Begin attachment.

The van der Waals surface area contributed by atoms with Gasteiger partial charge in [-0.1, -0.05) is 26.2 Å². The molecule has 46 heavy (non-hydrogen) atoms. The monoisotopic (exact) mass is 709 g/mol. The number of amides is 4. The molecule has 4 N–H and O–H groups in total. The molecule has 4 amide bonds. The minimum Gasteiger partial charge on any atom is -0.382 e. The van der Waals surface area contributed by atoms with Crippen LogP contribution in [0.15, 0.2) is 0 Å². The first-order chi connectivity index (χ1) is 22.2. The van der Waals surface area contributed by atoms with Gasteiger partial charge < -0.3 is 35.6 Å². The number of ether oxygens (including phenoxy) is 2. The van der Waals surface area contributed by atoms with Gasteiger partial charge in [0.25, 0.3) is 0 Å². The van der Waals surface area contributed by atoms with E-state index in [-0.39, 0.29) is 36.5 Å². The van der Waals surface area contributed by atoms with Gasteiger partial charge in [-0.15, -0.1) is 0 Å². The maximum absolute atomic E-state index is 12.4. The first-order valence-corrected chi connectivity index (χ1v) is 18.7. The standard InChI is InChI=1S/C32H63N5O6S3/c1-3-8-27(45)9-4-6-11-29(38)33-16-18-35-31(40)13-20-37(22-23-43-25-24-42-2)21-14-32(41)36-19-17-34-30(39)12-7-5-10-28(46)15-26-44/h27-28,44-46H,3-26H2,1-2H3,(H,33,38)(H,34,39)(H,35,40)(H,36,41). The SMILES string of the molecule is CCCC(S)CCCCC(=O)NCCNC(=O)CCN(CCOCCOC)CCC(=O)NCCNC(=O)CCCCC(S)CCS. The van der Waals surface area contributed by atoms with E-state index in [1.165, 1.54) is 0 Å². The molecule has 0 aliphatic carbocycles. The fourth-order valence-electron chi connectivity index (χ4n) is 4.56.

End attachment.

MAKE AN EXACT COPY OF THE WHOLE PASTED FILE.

The van der Waals surface area contributed by atoms with Gasteiger partial charge in [-0.1, -0.05) is 26.2 Å². The molecule has 46 heavy (non-hydrogen) atoms. The monoisotopic (exact) mass is 709 g/mol. The number of amides is 4. The molecule has 4 N–H and O–H groups in total. The molecule has 4 amide bonds. The minimum Gasteiger partial charge on any atom is -0.382 e. The van der Waals surface area contributed by atoms with Crippen LogP contribution in [0.15, 0.2) is 0 Å². The first-order chi connectivity index (χ1) is 22.2. The van der Waals surface area contributed by atoms with Gasteiger partial charge < -0.3 is 35.6 Å². The number of ether oxygens (including phenoxy) is 2. The van der Waals surface area contributed by atoms with Gasteiger partial charge in [0.25, 0.3) is 0 Å². The van der Waals surface area contributed by atoms with E-state index in [-0.39, 0.29) is 36.5 Å². The van der Waals surface area contributed by atoms with Gasteiger partial charge in [-0.15, -0.1) is 0 Å². The maximum absolute atomic E-state index is 12.4. The first-order valence-corrected chi connectivity index (χ1v) is 18.7. The standard InChI is InChI=1S/C32H63N5O6S3/c1-3-8-27(45)9-4-6-11-29(38)33-16-18-35-31(40)13-20-37(22-23-43-25-24-42-2)21-14-32(41)36-19-17-34-30(39)12-7-5-10-28(46)15-26-44/h27-28,44-46H,3-26H2,1-2H3,(H,33,38)(H,34,39)(H,35,40)(H,36,41). The SMILES string of the molecule is CCCC(S)CCCCC(=O)NCCNC(=O)CCN(CCOCCOC)CCC(=O)NCCNC(=O)CCCCC(S)CCS. The van der Waals surface area contributed by atoms with E-state index in [1.165, 1.54) is 0 Å². The molecule has 0 aliphatic carbocycles. The fourth-order valence-electron chi connectivity index (χ4n) is 4.56.